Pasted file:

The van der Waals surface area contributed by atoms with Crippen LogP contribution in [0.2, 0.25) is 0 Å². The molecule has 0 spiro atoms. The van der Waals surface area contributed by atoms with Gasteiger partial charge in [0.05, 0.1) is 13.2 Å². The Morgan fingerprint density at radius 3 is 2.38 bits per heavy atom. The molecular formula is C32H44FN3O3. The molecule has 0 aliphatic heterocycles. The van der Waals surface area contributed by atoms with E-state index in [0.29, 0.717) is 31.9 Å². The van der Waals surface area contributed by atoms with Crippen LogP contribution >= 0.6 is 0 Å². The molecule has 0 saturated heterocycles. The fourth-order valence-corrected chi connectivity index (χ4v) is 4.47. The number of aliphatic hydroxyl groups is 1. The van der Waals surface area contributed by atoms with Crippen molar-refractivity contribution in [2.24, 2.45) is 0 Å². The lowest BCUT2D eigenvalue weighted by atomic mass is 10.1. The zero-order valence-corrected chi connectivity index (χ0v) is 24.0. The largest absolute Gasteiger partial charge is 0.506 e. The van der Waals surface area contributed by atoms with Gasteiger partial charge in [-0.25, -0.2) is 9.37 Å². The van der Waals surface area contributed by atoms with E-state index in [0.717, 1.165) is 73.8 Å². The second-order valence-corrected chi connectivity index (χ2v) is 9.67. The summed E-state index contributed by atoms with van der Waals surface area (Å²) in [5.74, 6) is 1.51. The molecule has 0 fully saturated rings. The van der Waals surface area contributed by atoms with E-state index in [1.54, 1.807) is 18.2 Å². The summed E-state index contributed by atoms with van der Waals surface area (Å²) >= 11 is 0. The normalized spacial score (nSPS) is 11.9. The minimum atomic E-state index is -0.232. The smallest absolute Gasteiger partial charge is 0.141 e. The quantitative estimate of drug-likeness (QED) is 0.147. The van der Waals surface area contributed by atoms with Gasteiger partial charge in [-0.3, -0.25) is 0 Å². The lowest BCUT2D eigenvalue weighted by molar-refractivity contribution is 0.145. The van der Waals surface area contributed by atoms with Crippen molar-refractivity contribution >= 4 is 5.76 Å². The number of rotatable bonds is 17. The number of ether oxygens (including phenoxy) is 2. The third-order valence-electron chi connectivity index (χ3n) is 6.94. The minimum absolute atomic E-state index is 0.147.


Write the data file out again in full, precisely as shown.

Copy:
The van der Waals surface area contributed by atoms with Crippen LogP contribution in [0.2, 0.25) is 0 Å². The molecule has 0 spiro atoms. The van der Waals surface area contributed by atoms with Gasteiger partial charge in [0.05, 0.1) is 13.2 Å². The Morgan fingerprint density at radius 3 is 2.38 bits per heavy atom. The molecular formula is C32H44FN3O3. The molecule has 0 aliphatic heterocycles. The van der Waals surface area contributed by atoms with E-state index in [0.29, 0.717) is 31.9 Å². The van der Waals surface area contributed by atoms with Crippen LogP contribution >= 0.6 is 0 Å². The molecule has 0 saturated heterocycles. The fourth-order valence-corrected chi connectivity index (χ4v) is 4.47. The number of aliphatic hydroxyl groups is 1. The van der Waals surface area contributed by atoms with Crippen molar-refractivity contribution in [2.24, 2.45) is 0 Å². The lowest BCUT2D eigenvalue weighted by atomic mass is 10.1. The zero-order valence-corrected chi connectivity index (χ0v) is 24.0. The largest absolute Gasteiger partial charge is 0.506 e. The van der Waals surface area contributed by atoms with Gasteiger partial charge in [-0.25, -0.2) is 9.37 Å². The van der Waals surface area contributed by atoms with E-state index in [0.717, 1.165) is 73.8 Å². The second-order valence-corrected chi connectivity index (χ2v) is 9.67. The summed E-state index contributed by atoms with van der Waals surface area (Å²) in [5.74, 6) is 1.51. The molecule has 0 fully saturated rings. The van der Waals surface area contributed by atoms with E-state index in [1.54, 1.807) is 18.2 Å². The summed E-state index contributed by atoms with van der Waals surface area (Å²) >= 11 is 0. The normalized spacial score (nSPS) is 11.9. The minimum atomic E-state index is -0.232. The smallest absolute Gasteiger partial charge is 0.141 e. The quantitative estimate of drug-likeness (QED) is 0.147. The van der Waals surface area contributed by atoms with Gasteiger partial charge in [-0.3, -0.25) is 0 Å². The lowest BCUT2D eigenvalue weighted by molar-refractivity contribution is 0.145. The van der Waals surface area contributed by atoms with Crippen molar-refractivity contribution >= 4 is 5.76 Å². The number of rotatable bonds is 17. The number of ether oxygens (including phenoxy) is 2. The third-order valence-electron chi connectivity index (χ3n) is 6.94. The minimum absolute atomic E-state index is 0.147.